Cars you didn’t know you want: 1993 Alfa Romeo 155 Ti.Z


Justin Narayan


Here’s an Alfa Romeo you probably know nothing, or very little, about.

The Alfa Romeo 155 Ti.Z is a coach-built, low-volume special edition that actually made it to production, even if it never went on sale in Europe.

The story goes that legendary Italian car designer Ercole Spada proposed the project while working at legendary Milan-based design studio, Zagato.

Spada was already a seriously accomplished car designer when he joined the studio in 1993. He was BMW’s chief stylist in the mid-1970s, helping with the design of the now-iconic BMW E34 5-Series.

In the 1980s, he led Italian design and engineering house Institute of Development in Automotive Engineering (I.DE.A Institute) putting his pen to everything from the 1992 Alfa Romeo 155 to the 1993 Nissan Terrano II.

Interestingly, it’s the Alfa Romeo 155 that Spada would revisit. Now in 1993 – and recently installed as Zagato’s chief stylist – Spada proposed the idea of a special-edition Alfa Romeo 155, one that would capture the Italian marque’s motorsport essence.

Spada proposed a very boxy, DTM-styled design, leaving the engineering and powertrain to Giuseppe Bizzarrini. If that name sounds familiar then yes, you’re right – he is the (eldest) son of Italian motorsport god, Giotto Bizzarrini.

Like his father, Bizzarrini cut his teeth at the highest level, by starting his career as an F1 composites engineer in the 1980s, then later starting a business that helped create casts and design moulds for cars like the Alfa Romeo SZ, another Zagato design.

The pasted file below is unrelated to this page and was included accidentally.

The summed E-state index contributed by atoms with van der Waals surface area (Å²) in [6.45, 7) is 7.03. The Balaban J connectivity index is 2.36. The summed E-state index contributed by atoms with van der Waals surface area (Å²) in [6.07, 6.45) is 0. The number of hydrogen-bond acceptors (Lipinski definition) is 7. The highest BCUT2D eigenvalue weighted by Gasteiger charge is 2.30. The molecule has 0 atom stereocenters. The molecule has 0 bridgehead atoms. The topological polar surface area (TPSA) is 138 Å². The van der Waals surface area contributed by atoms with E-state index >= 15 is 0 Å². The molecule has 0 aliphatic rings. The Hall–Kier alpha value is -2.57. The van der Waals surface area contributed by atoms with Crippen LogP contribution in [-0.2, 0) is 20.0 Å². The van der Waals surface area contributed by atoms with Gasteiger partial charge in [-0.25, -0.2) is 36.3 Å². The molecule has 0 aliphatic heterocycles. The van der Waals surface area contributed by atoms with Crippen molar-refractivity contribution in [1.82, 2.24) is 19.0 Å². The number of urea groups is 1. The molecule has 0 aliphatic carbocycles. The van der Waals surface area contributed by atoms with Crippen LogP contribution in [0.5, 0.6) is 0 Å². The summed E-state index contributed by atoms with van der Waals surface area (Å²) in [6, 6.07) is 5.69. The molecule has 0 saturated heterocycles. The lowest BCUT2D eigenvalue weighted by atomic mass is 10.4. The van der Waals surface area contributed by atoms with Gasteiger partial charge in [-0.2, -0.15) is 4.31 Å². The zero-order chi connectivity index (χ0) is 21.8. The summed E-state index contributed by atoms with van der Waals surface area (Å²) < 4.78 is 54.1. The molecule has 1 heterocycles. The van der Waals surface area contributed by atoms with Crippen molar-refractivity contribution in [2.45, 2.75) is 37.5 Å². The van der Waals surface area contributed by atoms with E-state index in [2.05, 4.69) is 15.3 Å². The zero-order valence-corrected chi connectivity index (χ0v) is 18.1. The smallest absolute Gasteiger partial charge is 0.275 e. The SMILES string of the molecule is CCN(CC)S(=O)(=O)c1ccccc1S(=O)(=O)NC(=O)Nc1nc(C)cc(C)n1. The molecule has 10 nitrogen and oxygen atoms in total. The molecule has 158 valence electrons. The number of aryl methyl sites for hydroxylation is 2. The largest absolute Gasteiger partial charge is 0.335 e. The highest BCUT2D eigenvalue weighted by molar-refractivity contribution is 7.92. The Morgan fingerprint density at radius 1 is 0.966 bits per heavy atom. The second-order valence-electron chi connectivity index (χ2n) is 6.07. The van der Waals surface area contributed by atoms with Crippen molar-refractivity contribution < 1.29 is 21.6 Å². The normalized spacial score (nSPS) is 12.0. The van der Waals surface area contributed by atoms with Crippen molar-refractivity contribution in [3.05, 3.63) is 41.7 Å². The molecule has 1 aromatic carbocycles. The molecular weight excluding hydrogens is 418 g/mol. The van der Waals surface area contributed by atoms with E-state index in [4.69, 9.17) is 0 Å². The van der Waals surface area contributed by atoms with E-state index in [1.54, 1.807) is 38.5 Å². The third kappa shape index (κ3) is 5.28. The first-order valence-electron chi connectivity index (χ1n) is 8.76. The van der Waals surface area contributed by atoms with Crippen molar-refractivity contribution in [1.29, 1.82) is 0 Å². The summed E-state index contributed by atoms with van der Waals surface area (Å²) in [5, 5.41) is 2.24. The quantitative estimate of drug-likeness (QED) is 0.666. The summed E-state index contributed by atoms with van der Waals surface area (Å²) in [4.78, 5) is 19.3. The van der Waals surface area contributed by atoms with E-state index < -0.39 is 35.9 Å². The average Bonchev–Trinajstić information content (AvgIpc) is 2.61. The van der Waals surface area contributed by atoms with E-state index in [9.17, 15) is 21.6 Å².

Bizzarrini beefed up the Alfa Romeo 155’s suspension, added numerous chassis reinforcements, but more importantly mated the Lancia Delta’s 160kW turbocharged four-cylinder engine to the 155’s Q4 all-wheel drive system (also Lancia-based).

The car was wheeled in front of Alfa Romeo’s top brass, who under the lens of financial strife and scrutiny said, ‘no’.

Here’s where things get interesting. The grandson of the Zagato family manages to drum-up enough funds from a small consortium of Japanese businessmen in search of fine European motoring.

After all, Nissan had funded the weird, wacky and wonderful Autech Stelvio by Zagato to satiate this new-wave of demand. You can click here to read more about that story.

The idea got up, and 21 production cars were built exclusively for the Japan market under the Z Automobili brand, the car called Alfa Romeo 155 Ti.Z.

All 21 were hand-built in Italy and received the DTM-inspired body kits, with six of the 21 cars produced copping the sweet Lancia Delta Integrale spec motor.

A total of 13 received the regular Alfa Romeo four-cylinder naturally-aspirated donk, one a Busso V6, with the final car’s engine remaining a mystery until this day.

Today, thanks to its scarcity, the Alfa Romeo Ti.Z commands a big premium over a regular Alfa 155. An example in excellent condition (pictured in the above gallery) recently sold for approximately $AU40,000.


Justin Narayan

After more than a decade working in the product planning and marketing departments of brands like Kia, Subaru and Peugeot, Justin Narayan returned to being a motoring writer – the very first job he held in the industry.

Read more about Justin Narayan LinkIcon